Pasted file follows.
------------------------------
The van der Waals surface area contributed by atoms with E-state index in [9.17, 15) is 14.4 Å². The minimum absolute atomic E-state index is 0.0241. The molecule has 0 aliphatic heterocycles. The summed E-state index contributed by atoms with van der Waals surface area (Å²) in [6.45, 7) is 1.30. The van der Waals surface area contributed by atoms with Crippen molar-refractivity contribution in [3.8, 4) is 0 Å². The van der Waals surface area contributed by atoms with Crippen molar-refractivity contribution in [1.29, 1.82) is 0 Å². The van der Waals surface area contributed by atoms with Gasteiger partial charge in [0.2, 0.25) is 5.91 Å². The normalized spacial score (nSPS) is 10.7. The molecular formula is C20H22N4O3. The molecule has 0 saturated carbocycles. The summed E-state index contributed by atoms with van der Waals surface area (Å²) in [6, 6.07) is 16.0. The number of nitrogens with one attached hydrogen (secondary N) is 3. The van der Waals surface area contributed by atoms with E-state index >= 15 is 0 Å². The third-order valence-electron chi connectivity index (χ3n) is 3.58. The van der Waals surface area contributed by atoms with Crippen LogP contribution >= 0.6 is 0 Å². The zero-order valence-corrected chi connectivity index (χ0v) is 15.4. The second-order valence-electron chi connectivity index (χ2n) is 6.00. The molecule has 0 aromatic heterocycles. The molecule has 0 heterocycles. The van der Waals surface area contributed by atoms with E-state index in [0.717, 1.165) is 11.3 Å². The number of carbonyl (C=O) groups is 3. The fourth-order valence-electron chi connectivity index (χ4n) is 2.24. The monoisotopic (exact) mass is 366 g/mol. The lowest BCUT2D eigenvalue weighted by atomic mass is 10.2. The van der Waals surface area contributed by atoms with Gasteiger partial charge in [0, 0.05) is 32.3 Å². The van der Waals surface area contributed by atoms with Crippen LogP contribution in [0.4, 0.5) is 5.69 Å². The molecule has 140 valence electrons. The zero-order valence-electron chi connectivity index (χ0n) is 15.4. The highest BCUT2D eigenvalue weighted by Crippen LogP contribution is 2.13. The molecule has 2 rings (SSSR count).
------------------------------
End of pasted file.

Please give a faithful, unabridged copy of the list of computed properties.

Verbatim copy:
The van der Waals surface area contributed by atoms with E-state index in [9.17, 15) is 14.4 Å². The minimum absolute atomic E-state index is 0.0241. The molecule has 0 aliphatic heterocycles. The summed E-state index contributed by atoms with van der Waals surface area (Å²) in [6.45, 7) is 1.30. The van der Waals surface area contributed by atoms with Crippen molar-refractivity contribution in [3.8, 4) is 0 Å². The van der Waals surface area contributed by atoms with Crippen molar-refractivity contribution in [1.29, 1.82) is 0 Å². The van der Waals surface area contributed by atoms with Gasteiger partial charge in [0.2, 0.25) is 5.91 Å². The normalized spacial score (nSPS) is 10.7. The molecular formula is C20H22N4O3. The molecule has 0 saturated carbocycles. The summed E-state index contributed by atoms with van der Waals surface area (Å²) in [6, 6.07) is 16.0. The number of nitrogens with one attached hydrogen (secondary N) is 3. The van der Waals surface area contributed by atoms with E-state index >= 15 is 0 Å². The third-order valence-electron chi connectivity index (χ3n) is 3.58. The van der Waals surface area contributed by atoms with Crippen LogP contribution >= 0.6 is 0 Å². The zero-order valence-corrected chi connectivity index (χ0v) is 15.4. The second-order valence-electron chi connectivity index (χ2n) is 6.00. The molecule has 0 aromatic heterocycles. The molecule has 0 heterocycles. The van der Waals surface area contributed by atoms with E-state index in [0.717, 1.165) is 11.3 Å². The number of carbonyl (C=O) groups is 3. The fourth-order valence-electron chi connectivity index (χ4n) is 2.24. The monoisotopic (exact) mass is 366 g/mol. The lowest BCUT2D eigenvalue weighted by atomic mass is 10.2. The van der Waals surface area contributed by atoms with Gasteiger partial charge in [0, 0.05) is 32.3 Å². The van der Waals surface area contributed by atoms with Crippen LogP contribution in [0.4, 0.5) is 5.69 Å². The molecule has 140 valence electrons. The zero-order valence-electron chi connectivity index (χ0n) is 15.4. The highest BCUT2D eigenvalue weighted by Crippen LogP contribution is 2.13. The molecule has 2 rings (SSSR count).